Interview with The Decemberists: Walk A Thin Line

—by , June 8, 2009

The Decemberists (Autumn de Wilde)In what seems like a relatively short period, but in fact extends almost ten years, The Decemberists have become a household name, at least among households with long-form progressive folk fans in the Anglo-Saxon-plus-Celtic style. Their regular acknowledgement and inclusion of traditional material while fusing it with prog rock influences and high quality songwriting has fueled their critical and commercial success in the current wave of folk rock.

Ultimately, however, the tenets of the tradition the Decemberists have inherited insist the creation of songs that last through waves, through generations, through centuries. Bandleader and main songwriter Colin Meloy weaves archetypal characters and storylines into the rock opera The Hazards Of Love, the band’s latest release, connecting their often-bucolic sound with universal material in a further effort to create enduring music.

Of course, the band has long been toying with traditional material, adopting the Japanese fable of the Crane Wife for their 2006 album of the same name and including folk tunes and sea shanties on their records long before that. Drummer John Moen took some time to talk about the release, the tour and the genre-blind trend toward concept records.

Where are you guys on the tour right now?

I feel like it’s just kind of started. We’re in Milwaukee, had a handful of shows, five, six shows, something like that. As complicated as the show is to play, because we’re playing the record all the way through, it still feels kind of fresh and exciting every night like anything can go wrong. Lots of instrumentation and there’s no in between song time to fix things that go wrong, etc. It’s exciting still.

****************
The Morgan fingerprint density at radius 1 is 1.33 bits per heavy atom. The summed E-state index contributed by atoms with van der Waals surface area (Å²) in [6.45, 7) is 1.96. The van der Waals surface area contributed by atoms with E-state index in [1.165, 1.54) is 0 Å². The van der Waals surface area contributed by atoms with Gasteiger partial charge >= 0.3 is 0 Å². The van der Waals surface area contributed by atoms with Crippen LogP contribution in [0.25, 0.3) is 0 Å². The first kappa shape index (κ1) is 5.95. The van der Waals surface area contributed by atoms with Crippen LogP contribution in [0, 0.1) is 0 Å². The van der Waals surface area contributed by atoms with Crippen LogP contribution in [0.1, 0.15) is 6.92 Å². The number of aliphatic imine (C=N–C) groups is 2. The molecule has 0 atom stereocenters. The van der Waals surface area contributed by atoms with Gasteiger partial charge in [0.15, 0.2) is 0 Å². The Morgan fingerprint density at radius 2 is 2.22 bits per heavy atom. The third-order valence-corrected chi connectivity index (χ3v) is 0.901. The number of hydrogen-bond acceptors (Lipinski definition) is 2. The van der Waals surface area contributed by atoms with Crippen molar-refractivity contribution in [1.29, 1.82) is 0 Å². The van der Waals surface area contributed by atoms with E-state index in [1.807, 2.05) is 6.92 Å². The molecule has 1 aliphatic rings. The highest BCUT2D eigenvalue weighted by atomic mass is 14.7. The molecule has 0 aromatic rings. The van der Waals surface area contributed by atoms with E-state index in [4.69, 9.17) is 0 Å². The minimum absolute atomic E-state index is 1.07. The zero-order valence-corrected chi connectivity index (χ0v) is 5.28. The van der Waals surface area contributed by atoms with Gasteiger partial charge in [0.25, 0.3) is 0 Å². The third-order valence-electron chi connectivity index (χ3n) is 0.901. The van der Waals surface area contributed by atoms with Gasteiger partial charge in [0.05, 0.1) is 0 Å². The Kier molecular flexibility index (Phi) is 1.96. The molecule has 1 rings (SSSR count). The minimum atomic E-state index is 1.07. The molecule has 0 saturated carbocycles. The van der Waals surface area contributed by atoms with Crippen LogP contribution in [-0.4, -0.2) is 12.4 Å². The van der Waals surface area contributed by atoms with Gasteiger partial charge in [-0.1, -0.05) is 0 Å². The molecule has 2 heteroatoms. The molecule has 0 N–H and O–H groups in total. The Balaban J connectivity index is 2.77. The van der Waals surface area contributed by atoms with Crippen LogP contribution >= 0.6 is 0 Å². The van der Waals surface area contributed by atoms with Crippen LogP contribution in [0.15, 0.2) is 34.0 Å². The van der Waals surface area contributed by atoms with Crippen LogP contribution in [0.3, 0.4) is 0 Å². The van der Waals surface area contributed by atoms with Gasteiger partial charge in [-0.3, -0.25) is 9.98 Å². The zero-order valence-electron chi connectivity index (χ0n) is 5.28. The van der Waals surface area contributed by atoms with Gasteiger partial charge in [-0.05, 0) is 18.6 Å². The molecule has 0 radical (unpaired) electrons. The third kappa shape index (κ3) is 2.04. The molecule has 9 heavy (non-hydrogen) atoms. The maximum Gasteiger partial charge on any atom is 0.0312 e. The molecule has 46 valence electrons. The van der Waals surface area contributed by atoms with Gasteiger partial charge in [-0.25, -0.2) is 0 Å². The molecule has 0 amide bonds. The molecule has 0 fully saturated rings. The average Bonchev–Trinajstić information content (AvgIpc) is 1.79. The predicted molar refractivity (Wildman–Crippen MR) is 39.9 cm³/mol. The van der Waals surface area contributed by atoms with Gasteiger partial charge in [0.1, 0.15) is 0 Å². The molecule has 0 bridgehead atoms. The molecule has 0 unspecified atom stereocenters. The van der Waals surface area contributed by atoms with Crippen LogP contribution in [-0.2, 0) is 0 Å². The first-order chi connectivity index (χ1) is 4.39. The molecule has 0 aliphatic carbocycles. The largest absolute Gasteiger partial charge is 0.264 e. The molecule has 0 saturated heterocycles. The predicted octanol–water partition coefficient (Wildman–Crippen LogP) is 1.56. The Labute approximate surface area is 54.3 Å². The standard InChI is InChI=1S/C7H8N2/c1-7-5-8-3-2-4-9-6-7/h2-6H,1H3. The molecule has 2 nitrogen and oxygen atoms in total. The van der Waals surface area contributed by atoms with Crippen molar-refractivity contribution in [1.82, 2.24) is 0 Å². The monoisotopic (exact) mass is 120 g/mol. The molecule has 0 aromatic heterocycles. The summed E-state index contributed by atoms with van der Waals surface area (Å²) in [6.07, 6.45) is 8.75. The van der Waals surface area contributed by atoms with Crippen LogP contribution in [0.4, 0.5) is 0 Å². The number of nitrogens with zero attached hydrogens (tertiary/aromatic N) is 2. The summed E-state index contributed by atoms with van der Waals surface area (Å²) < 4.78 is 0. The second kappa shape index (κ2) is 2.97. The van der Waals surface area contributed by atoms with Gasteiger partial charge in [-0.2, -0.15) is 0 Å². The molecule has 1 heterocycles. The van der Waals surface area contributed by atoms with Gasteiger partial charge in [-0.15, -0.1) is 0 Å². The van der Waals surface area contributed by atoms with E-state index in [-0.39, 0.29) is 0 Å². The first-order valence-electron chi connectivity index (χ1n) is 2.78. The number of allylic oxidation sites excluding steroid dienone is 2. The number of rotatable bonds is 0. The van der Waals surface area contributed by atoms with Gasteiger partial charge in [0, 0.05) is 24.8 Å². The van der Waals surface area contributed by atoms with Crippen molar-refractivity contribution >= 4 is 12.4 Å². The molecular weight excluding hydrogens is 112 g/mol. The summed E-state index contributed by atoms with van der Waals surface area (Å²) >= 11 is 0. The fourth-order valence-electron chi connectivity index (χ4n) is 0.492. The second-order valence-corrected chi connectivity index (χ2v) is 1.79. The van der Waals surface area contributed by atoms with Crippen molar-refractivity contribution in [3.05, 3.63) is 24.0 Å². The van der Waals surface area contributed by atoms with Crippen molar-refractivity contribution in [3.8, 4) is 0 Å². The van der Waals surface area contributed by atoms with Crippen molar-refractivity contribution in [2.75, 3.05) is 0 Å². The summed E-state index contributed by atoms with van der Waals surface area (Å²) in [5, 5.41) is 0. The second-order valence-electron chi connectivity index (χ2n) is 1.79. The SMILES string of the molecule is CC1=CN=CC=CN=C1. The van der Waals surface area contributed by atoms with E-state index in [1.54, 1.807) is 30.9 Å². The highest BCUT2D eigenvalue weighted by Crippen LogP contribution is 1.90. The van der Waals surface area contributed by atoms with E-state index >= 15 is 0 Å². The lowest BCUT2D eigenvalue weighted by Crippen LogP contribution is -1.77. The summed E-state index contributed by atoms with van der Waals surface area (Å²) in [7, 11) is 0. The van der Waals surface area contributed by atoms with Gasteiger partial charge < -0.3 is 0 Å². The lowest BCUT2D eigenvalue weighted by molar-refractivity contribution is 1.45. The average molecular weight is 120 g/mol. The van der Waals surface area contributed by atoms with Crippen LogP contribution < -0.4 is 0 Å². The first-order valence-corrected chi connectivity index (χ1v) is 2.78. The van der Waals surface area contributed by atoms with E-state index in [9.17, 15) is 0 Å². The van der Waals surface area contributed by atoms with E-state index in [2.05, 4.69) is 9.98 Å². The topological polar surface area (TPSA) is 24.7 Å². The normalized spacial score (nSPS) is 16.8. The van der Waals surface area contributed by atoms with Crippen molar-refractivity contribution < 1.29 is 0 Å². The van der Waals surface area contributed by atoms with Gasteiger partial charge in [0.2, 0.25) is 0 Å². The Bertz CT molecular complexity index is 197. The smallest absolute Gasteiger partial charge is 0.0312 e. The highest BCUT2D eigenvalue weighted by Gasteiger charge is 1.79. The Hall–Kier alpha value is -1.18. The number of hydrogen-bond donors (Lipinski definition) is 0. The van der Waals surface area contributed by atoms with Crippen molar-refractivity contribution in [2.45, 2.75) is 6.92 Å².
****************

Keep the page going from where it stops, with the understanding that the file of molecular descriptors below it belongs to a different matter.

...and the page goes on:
So if you break a head, you’re screwed.

Yeah, it’s over. (laughs). I start crying and that’s the end of it.

So how are you integrating the album’s concept into the stage show if at all?

That’s sort of up to the individual, actually, it turns out. I think we sort of agreed as a band, as a core band-the five of us, minus the two guest singers-that we weren’t going to do much. We have a kind of, for us, elaborate light show compared to any tour we’ve done before. We had someone design a special lighting and backdrop. Nothing literal, it’s not like a stage piece or anything like that. So that’s going on, and we’re just dressing in black and white suits and not trying to illustrate too much. But Shara [Worden] and Becky [Stark], who are singing different characters on the record, both get into their characters a lot, and that’s just something that they took on themselves I think. Just the way they dress and the way they move, things like that.

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